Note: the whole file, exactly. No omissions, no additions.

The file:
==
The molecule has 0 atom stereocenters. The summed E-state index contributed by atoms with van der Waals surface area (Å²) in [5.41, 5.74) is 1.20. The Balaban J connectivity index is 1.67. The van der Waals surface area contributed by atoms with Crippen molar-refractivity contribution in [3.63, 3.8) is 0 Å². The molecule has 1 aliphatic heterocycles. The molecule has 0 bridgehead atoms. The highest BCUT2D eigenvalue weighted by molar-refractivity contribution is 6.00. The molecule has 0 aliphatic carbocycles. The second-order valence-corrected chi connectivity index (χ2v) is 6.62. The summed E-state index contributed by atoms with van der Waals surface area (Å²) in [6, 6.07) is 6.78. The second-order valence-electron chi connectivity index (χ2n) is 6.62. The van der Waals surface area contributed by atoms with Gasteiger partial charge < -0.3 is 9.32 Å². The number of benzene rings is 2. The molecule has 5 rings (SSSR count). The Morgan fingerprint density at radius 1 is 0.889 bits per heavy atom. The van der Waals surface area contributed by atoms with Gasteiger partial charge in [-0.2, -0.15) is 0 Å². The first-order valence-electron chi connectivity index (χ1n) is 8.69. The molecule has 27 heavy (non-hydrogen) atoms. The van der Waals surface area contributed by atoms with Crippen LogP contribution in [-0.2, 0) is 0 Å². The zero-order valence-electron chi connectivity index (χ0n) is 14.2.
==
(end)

The molecule has 0 atom stereocenters. The summed E-state index contributed by atoms with van der Waals surface area (Å²) in [5.41, 5.74) is 1.20. The Balaban J connectivity index is 1.67. The van der Waals surface area contributed by atoms with Crippen molar-refractivity contribution in [3.63, 3.8) is 0 Å². The molecule has 1 aliphatic heterocycles. The molecule has 0 bridgehead atoms. The highest BCUT2D eigenvalue weighted by molar-refractivity contribution is 6.00. The molecule has 0 aliphatic carbocycles. The second-order valence-corrected chi connectivity index (χ2v) is 6.62. The summed E-state index contributed by atoms with van der Waals surface area (Å²) in [6, 6.07) is 6.78. The second-order valence-electron chi connectivity index (χ2n) is 6.62. The van der Waals surface area contributed by atoms with Gasteiger partial charge < -0.3 is 9.32 Å². The number of benzene rings is 2. The molecule has 5 rings (SSSR count). The Morgan fingerprint density at radius 1 is 0.889 bits per heavy atom. The van der Waals surface area contributed by atoms with Gasteiger partial charge in [-0.2, -0.15) is 0 Å². The first-order valence-electron chi connectivity index (χ1n) is 8.69. The molecule has 27 heavy (non-hydrogen) atoms. The van der Waals surface area contributed by atoms with Crippen LogP contribution in [-0.2, 0) is 0 Å². The zero-order valence-electron chi connectivity index (χ0n) is 14.2.